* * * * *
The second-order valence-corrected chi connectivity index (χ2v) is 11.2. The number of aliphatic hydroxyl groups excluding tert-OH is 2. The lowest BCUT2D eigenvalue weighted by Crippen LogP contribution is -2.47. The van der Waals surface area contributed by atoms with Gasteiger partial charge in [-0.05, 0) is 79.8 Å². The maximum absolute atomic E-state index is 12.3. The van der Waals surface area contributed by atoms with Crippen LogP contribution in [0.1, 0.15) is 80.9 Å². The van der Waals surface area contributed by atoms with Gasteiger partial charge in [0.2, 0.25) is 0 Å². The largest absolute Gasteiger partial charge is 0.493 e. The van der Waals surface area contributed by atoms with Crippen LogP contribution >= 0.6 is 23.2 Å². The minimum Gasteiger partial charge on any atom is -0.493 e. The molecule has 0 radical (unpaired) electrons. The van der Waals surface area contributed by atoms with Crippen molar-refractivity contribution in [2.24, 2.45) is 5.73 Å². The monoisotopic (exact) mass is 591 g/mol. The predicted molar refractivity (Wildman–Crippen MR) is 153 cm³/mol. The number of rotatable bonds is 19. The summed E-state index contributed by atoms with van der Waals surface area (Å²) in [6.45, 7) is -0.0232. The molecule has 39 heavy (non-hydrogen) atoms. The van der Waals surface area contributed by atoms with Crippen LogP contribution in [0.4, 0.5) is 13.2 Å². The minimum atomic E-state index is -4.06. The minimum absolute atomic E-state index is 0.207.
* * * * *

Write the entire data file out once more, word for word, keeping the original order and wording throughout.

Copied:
The second-order valence-corrected chi connectivity index (χ2v) is 11.2. The number of aliphatic hydroxyl groups excluding tert-OH is 2. The lowest BCUT2D eigenvalue weighted by Crippen LogP contribution is -2.47. The van der Waals surface area contributed by atoms with Gasteiger partial charge in [-0.05, 0) is 79.8 Å². The maximum absolute atomic E-state index is 12.3. The van der Waals surface area contributed by atoms with Crippen LogP contribution in [0.1, 0.15) is 80.9 Å². The van der Waals surface area contributed by atoms with Gasteiger partial charge in [0.2, 0.25) is 0 Å². The largest absolute Gasteiger partial charge is 0.493 e. The van der Waals surface area contributed by atoms with Crippen LogP contribution >= 0.6 is 23.2 Å². The minimum Gasteiger partial charge on any atom is -0.493 e. The molecule has 0 radical (unpaired) electrons. The van der Waals surface area contributed by atoms with Crippen molar-refractivity contribution in [2.24, 2.45) is 5.73 Å². The monoisotopic (exact) mass is 591 g/mol. The predicted molar refractivity (Wildman–Crippen MR) is 153 cm³/mol. The number of rotatable bonds is 19. The summed E-state index contributed by atoms with van der Waals surface area (Å²) in [6.45, 7) is -0.0232. The molecule has 39 heavy (non-hydrogen) atoms. The van der Waals surface area contributed by atoms with Crippen LogP contribution in [0.4, 0.5) is 13.2 Å². The minimum atomic E-state index is -4.06. The minimum absolute atomic E-state index is 0.207.